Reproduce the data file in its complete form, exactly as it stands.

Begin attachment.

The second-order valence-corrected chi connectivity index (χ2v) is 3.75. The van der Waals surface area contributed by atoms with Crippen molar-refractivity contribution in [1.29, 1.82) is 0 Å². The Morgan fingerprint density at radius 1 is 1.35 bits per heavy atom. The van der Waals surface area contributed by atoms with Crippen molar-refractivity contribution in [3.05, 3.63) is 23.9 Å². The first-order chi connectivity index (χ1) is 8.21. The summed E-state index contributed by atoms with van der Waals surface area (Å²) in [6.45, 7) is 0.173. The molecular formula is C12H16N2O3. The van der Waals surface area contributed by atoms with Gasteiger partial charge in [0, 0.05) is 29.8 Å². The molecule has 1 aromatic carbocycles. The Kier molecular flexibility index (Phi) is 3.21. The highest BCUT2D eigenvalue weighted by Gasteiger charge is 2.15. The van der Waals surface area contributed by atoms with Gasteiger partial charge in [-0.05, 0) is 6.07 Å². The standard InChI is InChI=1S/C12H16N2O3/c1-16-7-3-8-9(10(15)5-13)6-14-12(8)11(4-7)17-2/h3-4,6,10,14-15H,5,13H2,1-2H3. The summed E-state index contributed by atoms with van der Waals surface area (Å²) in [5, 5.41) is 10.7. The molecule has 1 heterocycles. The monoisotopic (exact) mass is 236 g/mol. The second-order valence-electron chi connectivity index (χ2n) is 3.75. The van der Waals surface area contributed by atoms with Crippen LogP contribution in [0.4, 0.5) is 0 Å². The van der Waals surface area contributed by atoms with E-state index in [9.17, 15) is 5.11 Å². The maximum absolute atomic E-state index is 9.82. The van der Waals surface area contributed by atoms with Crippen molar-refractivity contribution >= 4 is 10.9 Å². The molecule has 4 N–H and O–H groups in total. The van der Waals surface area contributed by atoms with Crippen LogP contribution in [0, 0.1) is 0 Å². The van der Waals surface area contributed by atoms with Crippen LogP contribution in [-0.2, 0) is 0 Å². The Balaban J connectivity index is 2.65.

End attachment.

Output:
The second-order valence-corrected chi connectivity index (χ2v) is 3.75. The van der Waals surface area contributed by atoms with Crippen molar-refractivity contribution in [1.29, 1.82) is 0 Å². The Morgan fingerprint density at radius 1 is 1.35 bits per heavy atom. The van der Waals surface area contributed by atoms with Crippen molar-refractivity contribution in [3.05, 3.63) is 23.9 Å². The first-order chi connectivity index (χ1) is 8.21. The summed E-state index contributed by atoms with van der Waals surface area (Å²) in [6.45, 7) is 0.173. The molecular formula is C12H16N2O3. The van der Waals surface area contributed by atoms with Gasteiger partial charge in [0, 0.05) is 29.8 Å². The molecule has 1 aromatic carbocycles. The Kier molecular flexibility index (Phi) is 3.21. The highest BCUT2D eigenvalue weighted by Gasteiger charge is 2.15. The van der Waals surface area contributed by atoms with Gasteiger partial charge in [-0.05, 0) is 6.07 Å². The standard InChI is InChI=1S/C12H16N2O3/c1-16-7-3-8-9(10(15)5-13)6-14-12(8)11(4-7)17-2/h3-4,6,10,14-15H,5,13H2,1-2H3. The summed E-state index contributed by atoms with van der Waals surface area (Å²) in [5, 5.41) is 10.7. The molecule has 1 heterocycles. The monoisotopic (exact) mass is 236 g/mol. The second-order valence-electron chi connectivity index (χ2n) is 3.75. The van der Waals surface area contributed by atoms with Crippen LogP contribution in [0.4, 0.5) is 0 Å². The van der Waals surface area contributed by atoms with E-state index in [9.17, 15) is 5.11 Å². The maximum absolute atomic E-state index is 9.82. The van der Waals surface area contributed by atoms with Crippen molar-refractivity contribution >= 4 is 10.9 Å². The molecule has 4 N–H and O–H groups in total. The van der Waals surface area contributed by atoms with Crippen LogP contribution in [0, 0.1) is 0 Å². The van der Waals surface area contributed by atoms with Crippen LogP contribution in [-0.2, 0) is 0 Å². The Balaban J connectivity index is 2.65.